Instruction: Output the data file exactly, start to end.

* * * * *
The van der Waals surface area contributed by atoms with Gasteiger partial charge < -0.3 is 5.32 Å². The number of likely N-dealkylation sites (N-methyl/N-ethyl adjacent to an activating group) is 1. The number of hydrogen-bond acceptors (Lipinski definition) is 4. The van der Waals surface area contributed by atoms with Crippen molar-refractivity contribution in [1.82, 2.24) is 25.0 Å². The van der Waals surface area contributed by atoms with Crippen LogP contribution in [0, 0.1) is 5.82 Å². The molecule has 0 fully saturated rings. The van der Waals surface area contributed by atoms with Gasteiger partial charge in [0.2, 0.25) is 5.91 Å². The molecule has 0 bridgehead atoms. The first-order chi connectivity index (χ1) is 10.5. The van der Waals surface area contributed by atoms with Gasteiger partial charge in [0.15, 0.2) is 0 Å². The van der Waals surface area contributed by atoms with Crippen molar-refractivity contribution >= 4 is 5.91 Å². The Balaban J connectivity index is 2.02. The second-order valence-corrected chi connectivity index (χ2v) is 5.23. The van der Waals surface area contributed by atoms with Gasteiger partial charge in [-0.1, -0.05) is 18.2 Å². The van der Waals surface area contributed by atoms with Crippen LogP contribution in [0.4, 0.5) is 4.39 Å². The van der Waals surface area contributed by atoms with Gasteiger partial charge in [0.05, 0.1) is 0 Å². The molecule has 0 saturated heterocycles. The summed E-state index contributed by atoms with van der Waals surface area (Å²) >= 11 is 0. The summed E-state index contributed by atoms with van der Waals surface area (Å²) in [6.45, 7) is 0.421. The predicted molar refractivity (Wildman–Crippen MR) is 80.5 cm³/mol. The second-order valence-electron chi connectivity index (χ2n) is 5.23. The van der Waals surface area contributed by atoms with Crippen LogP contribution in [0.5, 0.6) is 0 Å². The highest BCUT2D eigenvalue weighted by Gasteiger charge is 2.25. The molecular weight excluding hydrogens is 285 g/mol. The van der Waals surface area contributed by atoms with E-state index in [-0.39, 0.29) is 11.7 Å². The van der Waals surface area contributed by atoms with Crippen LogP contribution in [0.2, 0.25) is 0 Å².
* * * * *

The van der Waals surface area contributed by atoms with Gasteiger partial charge < -0.3 is 5.32 Å². The number of likely N-dealkylation sites (N-methyl/N-ethyl adjacent to an activating group) is 1. The number of hydrogen-bond acceptors (Lipinski definition) is 4. The van der Waals surface area contributed by atoms with Crippen molar-refractivity contribution in [1.82, 2.24) is 25.0 Å². The van der Waals surface area contributed by atoms with Crippen LogP contribution in [0, 0.1) is 5.82 Å². The molecule has 0 fully saturated rings. The van der Waals surface area contributed by atoms with Gasteiger partial charge in [0.2, 0.25) is 5.91 Å². The molecule has 0 bridgehead atoms. The first-order chi connectivity index (χ1) is 10.5. The van der Waals surface area contributed by atoms with Gasteiger partial charge in [0.15, 0.2) is 0 Å². The van der Waals surface area contributed by atoms with Crippen molar-refractivity contribution >= 4 is 5.91 Å². The Balaban J connectivity index is 2.02. The second-order valence-corrected chi connectivity index (χ2v) is 5.23. The van der Waals surface area contributed by atoms with Gasteiger partial charge in [-0.1, -0.05) is 18.2 Å². The van der Waals surface area contributed by atoms with Crippen LogP contribution in [0.4, 0.5) is 4.39 Å². The van der Waals surface area contributed by atoms with Gasteiger partial charge in [0.05, 0.1) is 0 Å². The molecule has 0 saturated heterocycles. The summed E-state index contributed by atoms with van der Waals surface area (Å²) >= 11 is 0. The summed E-state index contributed by atoms with van der Waals surface area (Å²) in [6.45, 7) is 0.421. The predicted molar refractivity (Wildman–Crippen MR) is 80.5 cm³/mol. The second-order valence-electron chi connectivity index (χ2n) is 5.23. The van der Waals surface area contributed by atoms with Crippen LogP contribution in [0.5, 0.6) is 0 Å². The highest BCUT2D eigenvalue weighted by Gasteiger charge is 2.25. The molecular weight excluding hydrogens is 285 g/mol. The van der Waals surface area contributed by atoms with E-state index in [-0.39, 0.29) is 11.7 Å². The van der Waals surface area contributed by atoms with Crippen LogP contribution in [0.2, 0.25) is 0 Å².